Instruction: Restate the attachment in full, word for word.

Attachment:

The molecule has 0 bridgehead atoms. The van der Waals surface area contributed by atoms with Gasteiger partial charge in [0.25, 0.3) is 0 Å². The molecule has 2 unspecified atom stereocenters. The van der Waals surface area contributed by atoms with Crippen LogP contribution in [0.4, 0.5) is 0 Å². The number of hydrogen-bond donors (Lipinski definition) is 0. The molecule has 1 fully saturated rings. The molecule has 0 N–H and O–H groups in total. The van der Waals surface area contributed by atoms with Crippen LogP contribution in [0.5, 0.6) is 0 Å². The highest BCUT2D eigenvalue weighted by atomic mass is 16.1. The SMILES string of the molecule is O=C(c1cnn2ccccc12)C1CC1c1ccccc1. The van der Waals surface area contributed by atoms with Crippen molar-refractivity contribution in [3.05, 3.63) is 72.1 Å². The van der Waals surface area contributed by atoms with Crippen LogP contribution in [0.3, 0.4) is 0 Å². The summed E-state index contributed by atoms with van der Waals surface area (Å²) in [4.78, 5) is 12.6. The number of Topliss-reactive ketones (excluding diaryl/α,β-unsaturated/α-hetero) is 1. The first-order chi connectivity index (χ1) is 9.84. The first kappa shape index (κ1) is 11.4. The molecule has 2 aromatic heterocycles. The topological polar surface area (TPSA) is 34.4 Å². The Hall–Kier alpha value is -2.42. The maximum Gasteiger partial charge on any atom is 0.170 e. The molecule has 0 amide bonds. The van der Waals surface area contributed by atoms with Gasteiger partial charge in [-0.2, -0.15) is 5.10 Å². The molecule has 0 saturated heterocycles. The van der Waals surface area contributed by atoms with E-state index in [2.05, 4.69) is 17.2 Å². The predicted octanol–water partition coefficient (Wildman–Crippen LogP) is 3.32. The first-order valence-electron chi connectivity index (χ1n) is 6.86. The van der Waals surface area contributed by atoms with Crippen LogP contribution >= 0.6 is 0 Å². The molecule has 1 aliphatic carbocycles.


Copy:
The molecule has 0 bridgehead atoms. The van der Waals surface area contributed by atoms with Gasteiger partial charge in [0.25, 0.3) is 0 Å². The molecule has 2 unspecified atom stereocenters. The van der Waals surface area contributed by atoms with Crippen LogP contribution in [0.4, 0.5) is 0 Å². The number of hydrogen-bond donors (Lipinski definition) is 0. The molecule has 1 fully saturated rings. The molecule has 0 N–H and O–H groups in total. The van der Waals surface area contributed by atoms with Crippen LogP contribution in [0.5, 0.6) is 0 Å². The highest BCUT2D eigenvalue weighted by atomic mass is 16.1. The SMILES string of the molecule is O=C(c1cnn2ccccc12)C1CC1c1ccccc1. The van der Waals surface area contributed by atoms with Crippen molar-refractivity contribution in [3.05, 3.63) is 72.1 Å². The van der Waals surface area contributed by atoms with Crippen LogP contribution in [0.3, 0.4) is 0 Å². The summed E-state index contributed by atoms with van der Waals surface area (Å²) in [4.78, 5) is 12.6. The number of Topliss-reactive ketones (excluding diaryl/α,β-unsaturated/α-hetero) is 1. The first-order chi connectivity index (χ1) is 9.84. The first kappa shape index (κ1) is 11.4. The molecule has 2 aromatic heterocycles. The topological polar surface area (TPSA) is 34.4 Å². The Hall–Kier alpha value is -2.42. The maximum Gasteiger partial charge on any atom is 0.170 e. The molecule has 0 amide bonds. The van der Waals surface area contributed by atoms with Gasteiger partial charge in [-0.2, -0.15) is 5.10 Å². The molecule has 0 saturated heterocycles. The van der Waals surface area contributed by atoms with E-state index in [2.05, 4.69) is 17.2 Å². The predicted octanol–water partition coefficient (Wildman–Crippen LogP) is 3.32. The first-order valence-electron chi connectivity index (χ1n) is 6.86. The van der Waals surface area contributed by atoms with Crippen LogP contribution >= 0.6 is 0 Å². The molecule has 1 aliphatic carbocycles.